It’s hard to believe, but any residential property built before 1978 will usually contain lead-based paint. Lead-based paints are dangerous to human health because the paint particles can create lead dust which easily enters the human system and causes a host of health problems.
Federal law demands that consumers be protected from lead. The Environmental Protection Agency enforces the Toxic Substances Control Act in addition to the Residential Lead-Based Paint Hazard Reduction Act, which requires everyone who is renting or purchasing a lead-based residence to receive information relating to lead-based paint dangers. Also, property owners are required take specific action to minimize dangers associated with lead paints that could be present in the properties.
Those renting out properties older than 1978 to others have to give prospective tenants an EPA-approved information pamphlet regarding lead-based paint dangers before they sign their leasing contracts. Landlords must also give information about any known lead-based paints present on the property. Leasing contracts also have to include a “Lead Warning Statement.”
Those selling properties older than 1978 to others have to make the same disclosures as landlords to prospective buyers before a sales contract is completed. A “Lead Warning Statement” must also be included in the real estate sales contract. However, real estate sellers have an even higher obligation of disclosure in this regard. Buyers must be provided 10 days within which to inspect a prospective home regarding lead dangers. Buyers can owners can, however, waive this right to inspect in a signed mutual agreement.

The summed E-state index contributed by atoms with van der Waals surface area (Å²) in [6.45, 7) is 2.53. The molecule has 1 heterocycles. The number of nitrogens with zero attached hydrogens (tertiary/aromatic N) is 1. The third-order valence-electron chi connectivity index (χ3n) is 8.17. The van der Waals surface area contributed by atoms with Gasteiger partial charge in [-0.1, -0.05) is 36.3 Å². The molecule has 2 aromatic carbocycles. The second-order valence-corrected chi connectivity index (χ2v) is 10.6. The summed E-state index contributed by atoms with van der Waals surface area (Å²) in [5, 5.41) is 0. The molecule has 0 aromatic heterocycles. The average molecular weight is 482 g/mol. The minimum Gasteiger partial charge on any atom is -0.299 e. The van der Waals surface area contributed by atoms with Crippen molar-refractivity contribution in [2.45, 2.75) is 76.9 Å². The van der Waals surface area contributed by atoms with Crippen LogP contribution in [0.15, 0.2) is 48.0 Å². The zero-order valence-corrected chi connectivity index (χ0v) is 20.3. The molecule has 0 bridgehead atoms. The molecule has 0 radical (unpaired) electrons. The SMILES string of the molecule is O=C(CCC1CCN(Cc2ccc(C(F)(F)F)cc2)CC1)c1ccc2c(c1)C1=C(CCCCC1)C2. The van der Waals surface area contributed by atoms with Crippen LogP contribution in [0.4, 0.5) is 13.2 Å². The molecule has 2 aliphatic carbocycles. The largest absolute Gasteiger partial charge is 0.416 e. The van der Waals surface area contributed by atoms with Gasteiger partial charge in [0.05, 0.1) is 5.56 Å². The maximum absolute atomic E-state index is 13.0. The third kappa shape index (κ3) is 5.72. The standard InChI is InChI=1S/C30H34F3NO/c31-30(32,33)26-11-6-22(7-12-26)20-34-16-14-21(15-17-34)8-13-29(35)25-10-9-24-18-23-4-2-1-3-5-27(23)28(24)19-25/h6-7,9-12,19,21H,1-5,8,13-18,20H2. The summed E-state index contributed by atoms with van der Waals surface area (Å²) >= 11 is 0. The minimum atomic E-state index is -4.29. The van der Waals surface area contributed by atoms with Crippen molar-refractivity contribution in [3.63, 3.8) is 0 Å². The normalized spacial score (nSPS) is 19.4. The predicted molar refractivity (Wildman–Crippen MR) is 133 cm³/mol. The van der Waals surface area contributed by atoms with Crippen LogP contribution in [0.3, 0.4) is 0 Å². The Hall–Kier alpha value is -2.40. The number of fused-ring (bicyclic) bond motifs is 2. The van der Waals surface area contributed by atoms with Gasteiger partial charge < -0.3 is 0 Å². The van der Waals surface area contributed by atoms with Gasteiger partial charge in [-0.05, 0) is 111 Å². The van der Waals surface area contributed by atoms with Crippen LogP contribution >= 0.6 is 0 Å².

If you are considering the purchase or sale of a pre-1978 property in San Antonio, Texas, you might want to speak with a lawyer about how lead safety laws could affect your property and its future rental and sale. If you’re considering the renovation of the property or the disposal of lead-containing paint from the home, you may also wish to consult with an attorney to learn about how to carry out these activities appropriately under the law.
Source: FindLaw, “Renting, Buying, or Renovating a Pre-1978 Home,” accessed Dec. 23, 2016